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This tutorial or practical guide on seismic tomography is aimed at an audience familiar with basic seismology concepts and calculus. The intent is to provide the reader with a fundamental understanding of both seismic ray tomography and seismic diffraction tomography. Case studies illustrate processing method-ology, basic interpretation technique, and pitfalls. After reading through this presentation, one will have a greater understanding of and appreciation for seismic tomography articles found in the literature.
This book provides a practical guide to the basic essentials of earthquake engineering with a focus on seismic loading and structural design. Benefiting from the author’s extensive career in structural and earthquake engineering, dynamic analysis and lecturing, it is written from an industry perspective at a level suitable for graduate students. Fundamentals of Seismic Loading on Structures is organised into four major sections: introduction to earthquakes and related engineering problems, analysis, seismic loading, and design concepts. From a practical perspective, reviews linear and non-linear behaviour, introduces concepts of uniform hazard spectra, discusses loading provisions in design codes and examines soil-structure interaction issues, allowing the reader to quickly identify and implement information in a working environment. Discusses probabilistic methods that are widely employed in the assessment of seismic hazard, illustrating the use of Monte Carlo simulation with a number of worked examples. Summarises the latest developments in the field such as performance-based seismic engineering and advances in liquefaction research. “There are many books on earthquake engineering, but few are of direct use to the practising structural designer. This one, however, offers a new perspective, putting emphasis on the practical aspects of quantifying seismic loading, and explaining the importance of geotechnical effects during a major seismic event in readily understandable terms. The author has succeeded in marrying important seismological considerations with structural engineering practice, and this long-awaited book will find ready acceptance in the profession.” Professor Patrick J. Dowling CBE, DL, DSc, FIStructE, Hon MRIA, FIAE, FREng, FRS Chairman, British Association for the Advancement of Science Emeritus Professor and Retired Vice Chancellor, University of Surrey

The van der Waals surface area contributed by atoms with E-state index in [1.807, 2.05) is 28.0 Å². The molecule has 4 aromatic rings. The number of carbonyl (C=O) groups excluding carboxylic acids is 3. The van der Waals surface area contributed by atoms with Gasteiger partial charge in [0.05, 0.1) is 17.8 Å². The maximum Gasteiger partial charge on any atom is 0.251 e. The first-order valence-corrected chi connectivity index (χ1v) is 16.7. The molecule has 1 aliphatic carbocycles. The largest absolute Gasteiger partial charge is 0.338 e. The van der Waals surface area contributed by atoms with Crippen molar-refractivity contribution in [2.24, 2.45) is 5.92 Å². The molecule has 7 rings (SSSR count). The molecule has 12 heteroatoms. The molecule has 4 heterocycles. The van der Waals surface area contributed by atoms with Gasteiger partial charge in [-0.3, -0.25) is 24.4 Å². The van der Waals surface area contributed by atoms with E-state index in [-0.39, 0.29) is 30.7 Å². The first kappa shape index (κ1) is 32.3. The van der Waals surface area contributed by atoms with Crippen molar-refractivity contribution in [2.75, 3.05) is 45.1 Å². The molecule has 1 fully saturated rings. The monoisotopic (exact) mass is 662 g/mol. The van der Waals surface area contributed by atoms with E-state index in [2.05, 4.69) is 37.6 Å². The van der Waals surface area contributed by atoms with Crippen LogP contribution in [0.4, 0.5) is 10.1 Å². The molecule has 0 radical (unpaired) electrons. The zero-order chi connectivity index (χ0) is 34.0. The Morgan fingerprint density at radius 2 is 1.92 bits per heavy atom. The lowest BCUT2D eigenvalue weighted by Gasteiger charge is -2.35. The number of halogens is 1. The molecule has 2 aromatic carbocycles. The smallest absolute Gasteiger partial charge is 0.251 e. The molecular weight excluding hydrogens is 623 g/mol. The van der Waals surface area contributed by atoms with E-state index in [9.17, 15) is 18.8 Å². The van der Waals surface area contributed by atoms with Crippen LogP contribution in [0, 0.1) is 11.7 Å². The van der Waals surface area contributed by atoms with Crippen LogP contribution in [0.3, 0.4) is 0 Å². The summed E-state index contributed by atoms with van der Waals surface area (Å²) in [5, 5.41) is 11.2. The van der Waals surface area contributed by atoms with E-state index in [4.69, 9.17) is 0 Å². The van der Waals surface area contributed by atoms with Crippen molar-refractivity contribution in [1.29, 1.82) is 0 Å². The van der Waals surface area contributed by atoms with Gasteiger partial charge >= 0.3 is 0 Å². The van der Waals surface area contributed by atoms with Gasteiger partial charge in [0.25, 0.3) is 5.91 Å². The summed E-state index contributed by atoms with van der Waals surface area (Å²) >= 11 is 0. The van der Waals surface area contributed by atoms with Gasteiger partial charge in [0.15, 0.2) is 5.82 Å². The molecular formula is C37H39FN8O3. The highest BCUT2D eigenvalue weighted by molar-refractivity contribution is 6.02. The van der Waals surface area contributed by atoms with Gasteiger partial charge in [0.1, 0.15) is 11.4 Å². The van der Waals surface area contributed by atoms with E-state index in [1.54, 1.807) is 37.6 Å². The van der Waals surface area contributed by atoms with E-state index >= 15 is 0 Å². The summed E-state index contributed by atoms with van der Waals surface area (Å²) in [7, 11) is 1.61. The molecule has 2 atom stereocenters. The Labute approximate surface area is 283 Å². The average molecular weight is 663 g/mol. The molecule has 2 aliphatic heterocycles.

A practical handbook for the petroleum geophysicist. Fundamental concepts are explained using heuristic descriptions of seismic modeling, deconvolution, depth migration, and tomography. Pitfalls in processing and contouring are described briefly. Applications include petroleum exploration of carbonate reefs, salt intrusions, and overthrust faults. The book includes past, present, and possible future developments in time-lapse seismology, borehole geophysics, multicomponent seismology, and integrated reservoir characterization.
This revised and updated second edition – now with two new chapters - is the only book to give a comprehensive overview of computer algorithms for image reconstruction. It covers the fundamentals of computerized tomography, including all the computational and mathematical procedures underlying data collection, image reconstruction and image display. Among the new topics covered are: spiral CT, fully 3D positron emission tomography, the linogram mode of backprojection, and state of the art 3D imaging results. It also includes two new chapters on comparative statistical evaluation of the 2D reconstruction algorithms and alternative approaches to image reconstruction.